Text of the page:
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BLT in Propylene Glycol Topical Gel

Loyd V. Allen, Jr., PhD
Professor Emeritus
College of Pharmacy, University of Oklahoma
Oklahoma City, Oklahoma



12/18/2013

US Pharm.  2013;38(12):36-37.

Method of Preparation: Calculate the quantity of each ingredient for the amount to be prepared. Accurately weigh or measure each ingredient. Using a magnetic stirrer, add about 80 mL of propylene glycol to an appropriate-sized beaker. Slowly sprinkle the hydroxypropyl cellulose 1,500 cps onto the stirred propylene glycol and mix well. Combine the benzocaine, lidocaine, and tetracaine powders to form a eutectic. Add to the gel mixture and mix thoroughly. Add sufficient propylene glycol to final volume and mix well. Allow mixture to set to remove any air bubbles. Package and label.

Use: This preparation has been used as a topical anesthetic prior to various procedures.

Packaging: Package in tight, light-resistant containers.

Labeling: Keep out of reach of children. Discard after ______ [time period].

Stability: A beyond-use date of 30 days may be used for this preparation.1

Quality Control: Quality-control assessment can include theoretical weight compared with actual weight, pH, specific gravity, active drug assay, color, clarity, texture-surface, texture-spatula spread, appearance, feel, rheologic properties, and physical observations.2

Discussion: A number of different topical anesthetic agents are available or can be compounded. Characteristics to be aware of include onset of action and duration of action. Advantages of this preparation are that the vehicle does not evaporate, as a water-containing vehicle does, and that propylene glycol is a penetration enhancer.

Benzocaine (ethyl aminobenzoate, C9H11NO2, MW 165.19) occurs as small, white crystals or as a white, crystalline, odorless powder. It is stable in air and exhibits local anesthetic properties when placed on the tongue. It is very slightly soluble in water (1 in 2,500) and freely soluble in alcohol (1 in 5-8) and ether (1 in 4). Benzocaine is sparingly soluble in almond and olive oil (1 in 30-50), and it will dissolve in dilute acids. It should be protected from light and stored in tight containers. Benzocaine is a topical anesthetic of the ester type with low systemic toxicity.1

Lidocaine (lignocaine, C14H22N2O, MW 234.34) occurs as a white to slightly yellow, crystalline powder with a characteristic odor. It has a melting range of 66°C to 69°C. Lidocaine is practically insoluble in water and very soluble in alcohol; it dissolves in oils. It can be mixed with prilocaine to form a eutectic with a lower melting point than that of either of the ingredients, and the eutectic can be incorporated into topical dosage forms. The base form is absorbed faster when applied topically.1

Tetracaine (C15H24N2O2, MW 264.46) occurs as a white or light yellow, waxy solid that is soluble in alcohol and ether; it is very slightly soluble in water. It should be preserved in tight, light-resistant containers. Tetracaine melts between 41°C and 46°C and is soluble 1 g in 1,000 mL water, 5 mL alcohol, and 2 mL ether. It is used as a local topical anesthetic.1,3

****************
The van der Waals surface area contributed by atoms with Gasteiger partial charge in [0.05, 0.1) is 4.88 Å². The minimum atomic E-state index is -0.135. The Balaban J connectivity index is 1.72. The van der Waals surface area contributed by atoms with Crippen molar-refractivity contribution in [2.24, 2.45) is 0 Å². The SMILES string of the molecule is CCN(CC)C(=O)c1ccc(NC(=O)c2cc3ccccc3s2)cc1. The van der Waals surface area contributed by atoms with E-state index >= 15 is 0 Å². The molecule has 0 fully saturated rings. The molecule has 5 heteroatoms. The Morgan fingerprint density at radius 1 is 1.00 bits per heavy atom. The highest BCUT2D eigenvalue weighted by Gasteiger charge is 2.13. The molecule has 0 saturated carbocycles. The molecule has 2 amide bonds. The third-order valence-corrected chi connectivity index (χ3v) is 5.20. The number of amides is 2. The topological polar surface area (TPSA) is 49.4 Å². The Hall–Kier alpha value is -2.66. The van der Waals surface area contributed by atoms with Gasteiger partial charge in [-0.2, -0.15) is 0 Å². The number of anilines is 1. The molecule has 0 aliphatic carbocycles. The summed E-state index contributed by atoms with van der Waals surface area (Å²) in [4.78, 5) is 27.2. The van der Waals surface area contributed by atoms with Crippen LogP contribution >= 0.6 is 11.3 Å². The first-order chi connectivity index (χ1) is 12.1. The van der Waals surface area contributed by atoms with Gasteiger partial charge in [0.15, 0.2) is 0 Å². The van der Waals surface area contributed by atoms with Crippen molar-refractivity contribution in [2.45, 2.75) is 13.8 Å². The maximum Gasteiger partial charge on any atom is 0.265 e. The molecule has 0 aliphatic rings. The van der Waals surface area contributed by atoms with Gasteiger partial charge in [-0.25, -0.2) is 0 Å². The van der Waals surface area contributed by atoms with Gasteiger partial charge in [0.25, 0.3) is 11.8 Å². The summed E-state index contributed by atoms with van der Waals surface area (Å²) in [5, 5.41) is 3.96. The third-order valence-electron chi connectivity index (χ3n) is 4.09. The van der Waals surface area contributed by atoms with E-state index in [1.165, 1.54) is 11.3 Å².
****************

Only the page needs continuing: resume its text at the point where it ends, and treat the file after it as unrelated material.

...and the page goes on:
Hydroxypropyl cellulose 1,500 cps is a white to slightly cream-colored, practically odorless and tasteless powder or granular solid. It is widely used in oral and topical pharmaceutical formulations. The pH of a 1% w/v aqueous solution is in the range of 5.0 to 8.5. Hydroxypropyl cellulose is soluble 1 in 2 parts water, 1 in 2.5 parts ethanol, and 1 in 5 parts propylene glycol, but it is practically insoluble in glycerin and oils. Hydroxypropyl cellulose is hygroscopic after drying.1,4

Propylene glycol (C3H8O2) occurs as a clear, colorless, viscous, practically odorless liquid with a sweet taste, somewhat resembling glycerin. It has a specific gravity of 1.038 g/mL and is miscible with acetone, chloroform, 95% ethanol, glycerin, and water. Propylene glycol is not miscible with fixed oils or light mineral oil; it will, however, dissolve some essential oils. A 2% v/v aqueous solution of propylene glycol will be iso-osmotic with serum. Propylene glycol is used as a humectant in topicals (~15% concentration); as a preservative in solutions and semisolids (15%-30% concentration); and as a solvent or cosolvent in aerosols (10%-30% concentration), oral solutions (10%-25% concentration), parenterals (10%-60% concentration), and topicals (5%-80% concentration). Propylene glycol is actually a better solvent than glycerin. It is similar to ethanol as an antiseptic and also is used in cosmetics and in the food industry as a vehicle for flavors and emulsifiers. Propylene glycol is stable and may be mixed with numerous other solvents. Aqueous solutions of propylene glycol can be sterilized by autoclaving. Since propylene glycol is hygroscopic, it should be stored in an airtight container and protected from light. Incompatibilities include potassium permanganate.1,5

REFERENCES

1. U.S. Pharmacopeia 36/National Formulary 31. Rockville, MD: U.S. Pharmacopeial Convention, Inc; 2013:335-398,1245,1264,1265,1268,1284,1292.
2. Allen LV Jr. Standard operating procedure for performing physical quality assessment of ointments/creams/gels. IJPC. 1998;2:308-309.
3. Tetracaine. In: Allen LV Jr, ed. Remington: The Science and Practice of Pharmacy. 23rd ed. London, England: Pharmaceutical Press; 2013:1777-1778.
4. Kabir MS, Reo JP. Hydroxypropyl cellulose. In: Rowe RC, Sheskey PJ, Quinn ME, eds. Handbook of Pharmaceutical Excipients. 6th ed. Washington, DC: American Pharmaceutical Association; 2009:317-322.
5. Weller PJ. Propylene glycol. In: Rowe RC, Sheskey PJ, Quinn ME, eds. Handbook of Pharmaceutical Excipients. 6th ed. Washington, DC: American Pharmaceutical Association; 2009:592-594.

To comment on this article, contact rdavidson@uspharmacist.com.

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